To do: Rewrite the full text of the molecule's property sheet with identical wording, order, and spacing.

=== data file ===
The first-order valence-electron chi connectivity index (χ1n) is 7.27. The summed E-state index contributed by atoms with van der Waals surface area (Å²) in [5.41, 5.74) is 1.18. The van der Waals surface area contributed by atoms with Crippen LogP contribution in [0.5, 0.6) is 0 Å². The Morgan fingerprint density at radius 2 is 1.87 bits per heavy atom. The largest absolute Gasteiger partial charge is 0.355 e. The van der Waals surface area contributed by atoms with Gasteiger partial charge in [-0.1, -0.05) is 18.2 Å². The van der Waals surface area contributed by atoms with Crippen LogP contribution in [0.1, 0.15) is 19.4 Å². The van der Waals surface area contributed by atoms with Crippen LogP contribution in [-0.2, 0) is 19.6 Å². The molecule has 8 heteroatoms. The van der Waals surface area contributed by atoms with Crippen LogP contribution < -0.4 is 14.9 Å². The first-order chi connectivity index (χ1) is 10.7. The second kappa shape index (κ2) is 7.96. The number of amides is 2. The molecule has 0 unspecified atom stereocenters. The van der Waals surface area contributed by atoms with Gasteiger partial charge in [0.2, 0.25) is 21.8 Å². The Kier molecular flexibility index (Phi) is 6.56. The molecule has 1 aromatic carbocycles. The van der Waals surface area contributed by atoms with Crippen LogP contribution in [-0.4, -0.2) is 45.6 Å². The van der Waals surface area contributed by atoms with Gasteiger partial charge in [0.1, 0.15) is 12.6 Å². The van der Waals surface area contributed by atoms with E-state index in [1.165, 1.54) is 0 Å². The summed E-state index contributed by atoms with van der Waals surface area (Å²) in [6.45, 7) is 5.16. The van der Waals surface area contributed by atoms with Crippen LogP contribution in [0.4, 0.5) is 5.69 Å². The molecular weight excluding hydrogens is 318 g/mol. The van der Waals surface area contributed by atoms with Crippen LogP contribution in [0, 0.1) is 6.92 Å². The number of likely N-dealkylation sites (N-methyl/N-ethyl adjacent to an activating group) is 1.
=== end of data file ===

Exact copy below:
The first-order valence-electron chi connectivity index (χ1n) is 7.27. The summed E-state index contributed by atoms with van der Waals surface area (Å²) in [5.41, 5.74) is 1.18. The van der Waals surface area contributed by atoms with Crippen LogP contribution in [0.5, 0.6) is 0 Å². The Morgan fingerprint density at radius 2 is 1.87 bits per heavy atom. The largest absolute Gasteiger partial charge is 0.355 e. The van der Waals surface area contributed by atoms with Gasteiger partial charge in [-0.1, -0.05) is 18.2 Å². The van der Waals surface area contributed by atoms with Crippen LogP contribution in [0.1, 0.15) is 19.4 Å². The van der Waals surface area contributed by atoms with Crippen LogP contribution in [-0.2, 0) is 19.6 Å². The molecule has 8 heteroatoms. The van der Waals surface area contributed by atoms with Crippen LogP contribution < -0.4 is 14.9 Å². The first-order chi connectivity index (χ1) is 10.7. The second kappa shape index (κ2) is 7.96. The number of amides is 2. The molecule has 0 unspecified atom stereocenters. The van der Waals surface area contributed by atoms with Gasteiger partial charge in [0.2, 0.25) is 21.8 Å². The Kier molecular flexibility index (Phi) is 6.56. The molecule has 1 aromatic carbocycles. The van der Waals surface area contributed by atoms with Crippen LogP contribution in [-0.4, -0.2) is 45.6 Å². The van der Waals surface area contributed by atoms with Gasteiger partial charge in [0.1, 0.15) is 12.6 Å². The van der Waals surface area contributed by atoms with E-state index in [1.165, 1.54) is 0 Å². The summed E-state index contributed by atoms with van der Waals surface area (Å²) in [6.45, 7) is 5.16. The van der Waals surface area contributed by atoms with Crippen LogP contribution in [0.4, 0.5) is 5.69 Å². The molecular weight excluding hydrogens is 318 g/mol. The van der Waals surface area contributed by atoms with Crippen LogP contribution in [0, 0.1) is 6.92 Å². The number of likely N-dealkylation sites (N-methyl/N-ethyl adjacent to an activating group) is 1.